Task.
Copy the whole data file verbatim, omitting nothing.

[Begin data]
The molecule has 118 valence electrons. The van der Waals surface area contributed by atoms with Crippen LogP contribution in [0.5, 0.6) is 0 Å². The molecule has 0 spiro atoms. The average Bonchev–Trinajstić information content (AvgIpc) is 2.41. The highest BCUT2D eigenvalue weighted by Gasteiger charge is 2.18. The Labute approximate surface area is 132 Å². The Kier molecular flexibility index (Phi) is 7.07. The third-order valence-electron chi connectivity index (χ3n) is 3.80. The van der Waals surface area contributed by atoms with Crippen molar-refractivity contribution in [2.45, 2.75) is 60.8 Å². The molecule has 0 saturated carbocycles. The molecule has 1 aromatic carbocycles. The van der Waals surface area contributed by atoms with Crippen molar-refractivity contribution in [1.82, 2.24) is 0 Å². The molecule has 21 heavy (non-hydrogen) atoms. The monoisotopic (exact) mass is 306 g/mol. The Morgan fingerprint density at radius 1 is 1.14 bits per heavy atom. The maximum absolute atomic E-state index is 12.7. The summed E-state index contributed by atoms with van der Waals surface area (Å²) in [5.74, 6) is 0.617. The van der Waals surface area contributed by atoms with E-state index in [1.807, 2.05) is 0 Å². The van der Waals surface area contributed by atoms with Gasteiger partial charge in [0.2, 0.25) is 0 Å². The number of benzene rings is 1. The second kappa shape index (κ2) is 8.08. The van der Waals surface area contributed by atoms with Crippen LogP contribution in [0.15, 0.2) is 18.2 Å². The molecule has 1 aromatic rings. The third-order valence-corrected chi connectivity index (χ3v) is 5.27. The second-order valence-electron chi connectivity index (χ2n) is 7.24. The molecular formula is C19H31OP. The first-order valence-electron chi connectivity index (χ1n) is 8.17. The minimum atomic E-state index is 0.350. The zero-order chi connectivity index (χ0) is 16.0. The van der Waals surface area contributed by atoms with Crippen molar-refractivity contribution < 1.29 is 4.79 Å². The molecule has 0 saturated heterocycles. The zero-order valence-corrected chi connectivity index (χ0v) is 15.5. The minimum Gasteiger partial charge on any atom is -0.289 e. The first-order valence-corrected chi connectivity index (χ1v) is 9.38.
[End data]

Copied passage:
The molecule has 118 valence electrons. The van der Waals surface area contributed by atoms with Crippen LogP contribution in [0.5, 0.6) is 0 Å². The molecule has 0 spiro atoms. The average Bonchev–Trinajstić information content (AvgIpc) is 2.41. The highest BCUT2D eigenvalue weighted by Gasteiger charge is 2.18. The Labute approximate surface area is 132 Å². The Kier molecular flexibility index (Phi) is 7.07. The third-order valence-electron chi connectivity index (χ3n) is 3.80. The van der Waals surface area contributed by atoms with Crippen molar-refractivity contribution in [2.45, 2.75) is 60.8 Å². The molecule has 0 saturated carbocycles. The molecule has 1 aromatic carbocycles. The van der Waals surface area contributed by atoms with Crippen molar-refractivity contribution in [1.82, 2.24) is 0 Å². The molecule has 21 heavy (non-hydrogen) atoms. The monoisotopic (exact) mass is 306 g/mol. The Morgan fingerprint density at radius 1 is 1.14 bits per heavy atom. The maximum absolute atomic E-state index is 12.7. The summed E-state index contributed by atoms with van der Waals surface area (Å²) in [5.74, 6) is 0.617. The van der Waals surface area contributed by atoms with E-state index in [1.807, 2.05) is 0 Å². The van der Waals surface area contributed by atoms with Gasteiger partial charge in [0.2, 0.25) is 0 Å². The number of benzene rings is 1. The second kappa shape index (κ2) is 8.08. The van der Waals surface area contributed by atoms with Crippen LogP contribution in [0.15, 0.2) is 18.2 Å². The molecule has 1 aromatic rings. The third-order valence-corrected chi connectivity index (χ3v) is 5.27. The second-order valence-electron chi connectivity index (χ2n) is 7.24. The molecular formula is C19H31OP. The first-order valence-electron chi connectivity index (χ1n) is 8.17. The minimum atomic E-state index is 0.350. The zero-order chi connectivity index (χ0) is 16.0. The van der Waals surface area contributed by atoms with Crippen molar-refractivity contribution < 1.29 is 4.79 Å². The molecule has 0 saturated heterocycles. The zero-order valence-corrected chi connectivity index (χ0v) is 15.5. The minimum Gasteiger partial charge on any atom is -0.289 e. The first-order valence-corrected chi connectivity index (χ1v) is 9.38.